In a society obsessed with spiritualism, whether it’s found through organized religion or in the woo community, it’s not hard to find examples of spiritual bypassing. Today, I’m talking about what spiritual bypassing is and how it’s causing real harm not just in marginalized communities but in achieving our anti-racist agenda and smashing the patriarchy.
Ready? Let’s get started.
In this episode:
- A breakdown of Rachel Hollis’ most-recent controversy and how she should have handled her misstep instead
- What spiritual bypassing is, how it shows up on and offline, and how it causes harm to marginalized communities
- Why toxic positivity is a form of spiritual bypassing that props up the patriarchy
Listen to the podcast here:
Hello, hello! I had planned to do a totally different episode this week about the harm we do by powering through our problems instead of feeling through them but then I saw a comment on Instagram and I knew I had to bump that one for this topic of spiritual bypassing.
At the time I’m recording this Rachel Hollis is embroiled in yet another…scandal? Controversy? Drama of her own making? And if you have no idea what I’m talking about or you’ve never heard of Rachel Hollis, you can do a quick search on the internet and find out. Even though I think she’s taken down the video and subsequent apology that sparked this most recent debate at this point.
But Rachel Hollis isn’t even new to scandals like this. It’s got to be at least her third nearly identical misstep in the last year that has people speaking up and out about her. It’s been a year of people calling out white women who fuck up, other white women defending the white woman who was called out by saying she is doing her best, and then everyone forgetting about it and moving on in a few weeks.
Over and over and over again into infinity. I guess until we all either start actually holding white women accountable or we learn. Whichever comes first.[bctt tweet=”What little allyship she does show is so glaringly performative it makes me nauseous.” via=”no”]
I’ve seen women say that people are being too mean to Rachel and she’ll never be able to learn if they can’t be nicer in their criticisms but that’s white supremacy. I’ve done a whole episode called The Feedback Trap that dives a little bit more into that. Tone policing how feedback is given misses the point entirely. It’s possible for us to learn even if the opportunity to do so isn’t wrapped up in a pretty bow.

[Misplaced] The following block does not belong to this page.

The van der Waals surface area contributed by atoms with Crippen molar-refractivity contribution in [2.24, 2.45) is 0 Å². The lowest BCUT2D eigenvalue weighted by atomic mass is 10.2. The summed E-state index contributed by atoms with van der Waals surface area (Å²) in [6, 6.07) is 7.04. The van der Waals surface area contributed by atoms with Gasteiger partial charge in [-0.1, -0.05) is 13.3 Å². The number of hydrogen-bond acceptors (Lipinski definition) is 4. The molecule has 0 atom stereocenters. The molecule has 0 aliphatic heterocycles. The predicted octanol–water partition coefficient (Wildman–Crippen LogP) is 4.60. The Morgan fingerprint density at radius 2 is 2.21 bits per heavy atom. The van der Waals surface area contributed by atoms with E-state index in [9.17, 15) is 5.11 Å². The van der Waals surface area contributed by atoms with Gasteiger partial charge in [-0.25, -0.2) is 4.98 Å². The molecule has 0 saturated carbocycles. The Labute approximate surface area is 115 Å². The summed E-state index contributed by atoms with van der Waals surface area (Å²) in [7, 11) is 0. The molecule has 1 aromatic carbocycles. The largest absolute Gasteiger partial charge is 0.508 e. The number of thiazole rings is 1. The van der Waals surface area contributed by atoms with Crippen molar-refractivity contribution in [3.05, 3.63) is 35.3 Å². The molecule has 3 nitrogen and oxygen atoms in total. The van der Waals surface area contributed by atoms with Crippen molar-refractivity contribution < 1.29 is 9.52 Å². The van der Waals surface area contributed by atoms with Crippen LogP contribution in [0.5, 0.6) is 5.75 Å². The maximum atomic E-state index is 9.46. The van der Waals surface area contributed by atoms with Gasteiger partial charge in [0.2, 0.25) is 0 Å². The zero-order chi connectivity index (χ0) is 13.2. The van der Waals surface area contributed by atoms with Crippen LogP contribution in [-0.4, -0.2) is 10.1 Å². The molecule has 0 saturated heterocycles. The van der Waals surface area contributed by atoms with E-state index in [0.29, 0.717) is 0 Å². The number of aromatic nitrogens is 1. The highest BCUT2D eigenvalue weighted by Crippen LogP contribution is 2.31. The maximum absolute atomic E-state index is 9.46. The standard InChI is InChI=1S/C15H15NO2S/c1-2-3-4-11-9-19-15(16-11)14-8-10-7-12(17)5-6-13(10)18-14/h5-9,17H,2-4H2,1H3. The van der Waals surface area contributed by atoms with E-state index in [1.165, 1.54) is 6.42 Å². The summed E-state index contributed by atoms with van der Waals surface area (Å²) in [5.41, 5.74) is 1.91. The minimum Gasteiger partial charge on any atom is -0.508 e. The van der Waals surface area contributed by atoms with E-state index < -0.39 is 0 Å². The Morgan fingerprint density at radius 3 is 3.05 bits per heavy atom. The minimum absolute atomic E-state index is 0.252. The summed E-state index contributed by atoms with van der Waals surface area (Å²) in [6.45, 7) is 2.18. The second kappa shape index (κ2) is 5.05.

I’ve seen women say that she’s still learning and she needs time. We’re all in a constant state of learning. And this is Rachel fucking Hollis we’re talking about. She is constantly talking about her team of 25 people and not a single one of those people is a DEI coach? She can’t pay women of color to teach her how not to be problematic AF?
And how much time does she need? This isn’t the first time she’s done something like this. I imagine it won’t be the last. She hasn’t demonstrated that she’s done literally any work in this area at all. Mostly by the fact that she keeps making the same mistakes over and over and over again.
What little allyship she does show is so glaringly performative it makes me nauseous. And if you’d like to know about the absolute shittiness that is performative marketing and its insidious effect on you and your team you can check out the interviews I did with both Alison Tedford and Briar Harvey.
And Alison actually shared a really great post on Facebook about how to properly construct an apology and do better, that I’ll link for you in the show notes. Highly encourage you to check that out. Because we’re not immune from missteps or fuckups. Fucking up is how you learn. Falling down is how you teach yourself how to get back up again and keep going.